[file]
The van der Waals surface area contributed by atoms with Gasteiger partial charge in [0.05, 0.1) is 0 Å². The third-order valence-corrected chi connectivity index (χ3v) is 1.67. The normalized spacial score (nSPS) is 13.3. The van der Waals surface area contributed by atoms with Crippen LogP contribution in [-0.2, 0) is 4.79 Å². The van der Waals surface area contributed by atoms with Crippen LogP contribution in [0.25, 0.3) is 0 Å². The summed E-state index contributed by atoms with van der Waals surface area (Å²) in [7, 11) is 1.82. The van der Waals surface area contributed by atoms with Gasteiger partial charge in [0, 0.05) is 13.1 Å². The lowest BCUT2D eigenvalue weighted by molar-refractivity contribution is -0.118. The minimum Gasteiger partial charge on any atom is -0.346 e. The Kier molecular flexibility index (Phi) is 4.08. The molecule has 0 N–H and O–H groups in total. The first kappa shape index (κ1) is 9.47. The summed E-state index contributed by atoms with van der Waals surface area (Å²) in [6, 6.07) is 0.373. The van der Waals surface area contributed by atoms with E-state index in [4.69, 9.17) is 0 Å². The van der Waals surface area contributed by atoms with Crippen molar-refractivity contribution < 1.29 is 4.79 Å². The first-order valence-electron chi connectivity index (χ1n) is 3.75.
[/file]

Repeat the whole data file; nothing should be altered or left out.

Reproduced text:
The van der Waals surface area contributed by atoms with Gasteiger partial charge in [0.05, 0.1) is 0 Å². The third-order valence-corrected chi connectivity index (χ3v) is 1.67. The normalized spacial score (nSPS) is 13.3. The van der Waals surface area contributed by atoms with Crippen LogP contribution in [-0.2, 0) is 4.79 Å². The van der Waals surface area contributed by atoms with Crippen LogP contribution in [0.25, 0.3) is 0 Å². The summed E-state index contributed by atoms with van der Waals surface area (Å²) in [7, 11) is 1.82. The van der Waals surface area contributed by atoms with Gasteiger partial charge in [0, 0.05) is 13.1 Å². The lowest BCUT2D eigenvalue weighted by molar-refractivity contribution is -0.118. The minimum Gasteiger partial charge on any atom is -0.346 e. The Kier molecular flexibility index (Phi) is 4.08. The molecule has 0 N–H and O–H groups in total. The first kappa shape index (κ1) is 9.47. The summed E-state index contributed by atoms with van der Waals surface area (Å²) in [6, 6.07) is 0.373. The van der Waals surface area contributed by atoms with E-state index in [4.69, 9.17) is 0 Å². The van der Waals surface area contributed by atoms with Crippen molar-refractivity contribution < 1.29 is 4.79 Å². The first-order valence-electron chi connectivity index (χ1n) is 3.75.